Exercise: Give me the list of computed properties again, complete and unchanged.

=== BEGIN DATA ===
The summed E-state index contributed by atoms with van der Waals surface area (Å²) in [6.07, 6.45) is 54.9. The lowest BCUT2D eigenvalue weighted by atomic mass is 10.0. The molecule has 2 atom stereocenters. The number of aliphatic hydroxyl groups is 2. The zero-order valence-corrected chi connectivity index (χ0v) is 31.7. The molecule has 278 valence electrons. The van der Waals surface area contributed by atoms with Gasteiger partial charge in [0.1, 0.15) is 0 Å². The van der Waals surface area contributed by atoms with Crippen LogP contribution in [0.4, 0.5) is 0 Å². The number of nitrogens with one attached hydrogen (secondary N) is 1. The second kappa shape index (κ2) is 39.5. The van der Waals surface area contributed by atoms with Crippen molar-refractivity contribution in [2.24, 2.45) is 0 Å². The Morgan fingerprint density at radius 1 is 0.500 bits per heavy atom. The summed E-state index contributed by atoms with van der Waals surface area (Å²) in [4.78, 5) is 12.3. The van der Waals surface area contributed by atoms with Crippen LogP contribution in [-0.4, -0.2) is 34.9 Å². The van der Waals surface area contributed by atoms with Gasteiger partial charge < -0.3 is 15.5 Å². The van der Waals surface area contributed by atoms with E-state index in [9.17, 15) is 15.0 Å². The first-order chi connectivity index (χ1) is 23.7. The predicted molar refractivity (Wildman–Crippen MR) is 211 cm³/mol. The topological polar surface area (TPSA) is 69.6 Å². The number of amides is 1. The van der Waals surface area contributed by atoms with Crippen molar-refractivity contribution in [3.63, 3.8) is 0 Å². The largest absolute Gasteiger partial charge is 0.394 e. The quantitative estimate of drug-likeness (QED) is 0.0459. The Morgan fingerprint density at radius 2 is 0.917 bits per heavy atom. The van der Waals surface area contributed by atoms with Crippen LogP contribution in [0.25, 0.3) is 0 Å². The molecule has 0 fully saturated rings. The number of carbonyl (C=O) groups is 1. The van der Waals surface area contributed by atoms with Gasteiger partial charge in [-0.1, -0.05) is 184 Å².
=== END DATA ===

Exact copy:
The summed E-state index contributed by atoms with van der Waals surface area (Å²) in [6.07, 6.45) is 54.9. The lowest BCUT2D eigenvalue weighted by atomic mass is 10.0. The molecule has 2 atom stereocenters. The number of aliphatic hydroxyl groups is 2. The zero-order valence-corrected chi connectivity index (χ0v) is 31.7. The molecule has 278 valence electrons. The van der Waals surface area contributed by atoms with Gasteiger partial charge in [0.1, 0.15) is 0 Å². The van der Waals surface area contributed by atoms with Crippen LogP contribution in [0.4, 0.5) is 0 Å². The number of nitrogens with one attached hydrogen (secondary N) is 1. The second kappa shape index (κ2) is 39.5. The van der Waals surface area contributed by atoms with Crippen molar-refractivity contribution in [2.24, 2.45) is 0 Å². The Morgan fingerprint density at radius 1 is 0.500 bits per heavy atom. The summed E-state index contributed by atoms with van der Waals surface area (Å²) in [4.78, 5) is 12.3. The van der Waals surface area contributed by atoms with Crippen LogP contribution in [-0.4, -0.2) is 34.9 Å². The van der Waals surface area contributed by atoms with Gasteiger partial charge < -0.3 is 15.5 Å². The van der Waals surface area contributed by atoms with E-state index in [9.17, 15) is 15.0 Å². The first-order chi connectivity index (χ1) is 23.7. The predicted molar refractivity (Wildman–Crippen MR) is 211 cm³/mol. The topological polar surface area (TPSA) is 69.6 Å². The number of amides is 1. The van der Waals surface area contributed by atoms with Crippen molar-refractivity contribution in [3.63, 3.8) is 0 Å². The largest absolute Gasteiger partial charge is 0.394 e. The quantitative estimate of drug-likeness (QED) is 0.0459. The Morgan fingerprint density at radius 2 is 0.917 bits per heavy atom. The van der Waals surface area contributed by atoms with Crippen LogP contribution in [0.25, 0.3) is 0 Å². The molecule has 0 fully saturated rings. The number of carbonyl (C=O) groups is 1. The van der Waals surface area contributed by atoms with Gasteiger partial charge in [-0.1, -0.05) is 184 Å².